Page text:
On the following morning, between 6 and 7 o'clock, we anchored off Cyprus, in the Levant, which, after Sicily and Sardinia, is the largest and most important island in the Mediterranean; and from our cabin window had an excellent view of it. Larnaca, its chief port, is built on flat ground close to the sea; but high mountains rise behind the town, and a long range of hilly country extends for miles beyond it. Cyprus (of which Nicosia is the capital and seat of Government) is 120 miles in length and about 50 broad.

After remaining stationary for some hours, in the afternoon our voyage was continued, and on Thursday, March 16th, we sailed between the islands of the Archipelago, where, as the currents are swift and powerful, the sea became extremely rough; but towards evening the vessel got into smoother water, and at 10 o'clock we arrived off Rhodes, an island visited by the Apostle Paul, when returning from his third missionary journey.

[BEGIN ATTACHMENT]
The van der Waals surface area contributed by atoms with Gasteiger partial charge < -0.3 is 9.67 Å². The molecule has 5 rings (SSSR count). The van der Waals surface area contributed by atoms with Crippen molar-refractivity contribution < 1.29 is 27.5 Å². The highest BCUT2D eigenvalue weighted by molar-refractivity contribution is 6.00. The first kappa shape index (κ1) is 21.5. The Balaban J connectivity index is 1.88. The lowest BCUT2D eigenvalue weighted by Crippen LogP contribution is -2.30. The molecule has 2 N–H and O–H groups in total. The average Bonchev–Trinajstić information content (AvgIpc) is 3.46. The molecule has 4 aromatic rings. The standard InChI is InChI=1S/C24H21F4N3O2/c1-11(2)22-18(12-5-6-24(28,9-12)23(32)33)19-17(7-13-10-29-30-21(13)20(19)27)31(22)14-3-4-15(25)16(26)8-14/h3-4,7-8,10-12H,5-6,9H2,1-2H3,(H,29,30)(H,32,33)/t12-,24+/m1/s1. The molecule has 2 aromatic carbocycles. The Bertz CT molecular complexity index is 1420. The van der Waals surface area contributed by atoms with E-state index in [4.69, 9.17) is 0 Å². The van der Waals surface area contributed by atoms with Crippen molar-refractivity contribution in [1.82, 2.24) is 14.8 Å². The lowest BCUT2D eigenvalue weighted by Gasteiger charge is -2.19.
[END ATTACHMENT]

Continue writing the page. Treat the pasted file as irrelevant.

At the expiration of a few hours, our voyage was resumed, and the next evening we touched at Chios, an island which in 1881 was fearfully devastated by earthquakes. There we remained four hours, and then went on to Smyrna, where on Saturday, March 18th, we arrived at 5 a.m.

Here Mr. Muller found work immediately, and, during our stay, preached on the Lord's days twice, and every afternoon or evening in the week, but generally with interpretation into Armenian, Turkish, or modern Greek; and once, when addressing a congregation of Spanish Jews, with translation into Spanish. On the morning of Sunday, April 2nd, he preached to an Armenian congregation with Turkish interpretation, and in the afternoon at the Scotch Church, in English. These services were held at different places, including the Hall of the Smyrna Sailors' Rest, the Dutch Chapel, the Deaconesses' Institution, the Presbyterian Church, and the Armenian School Room.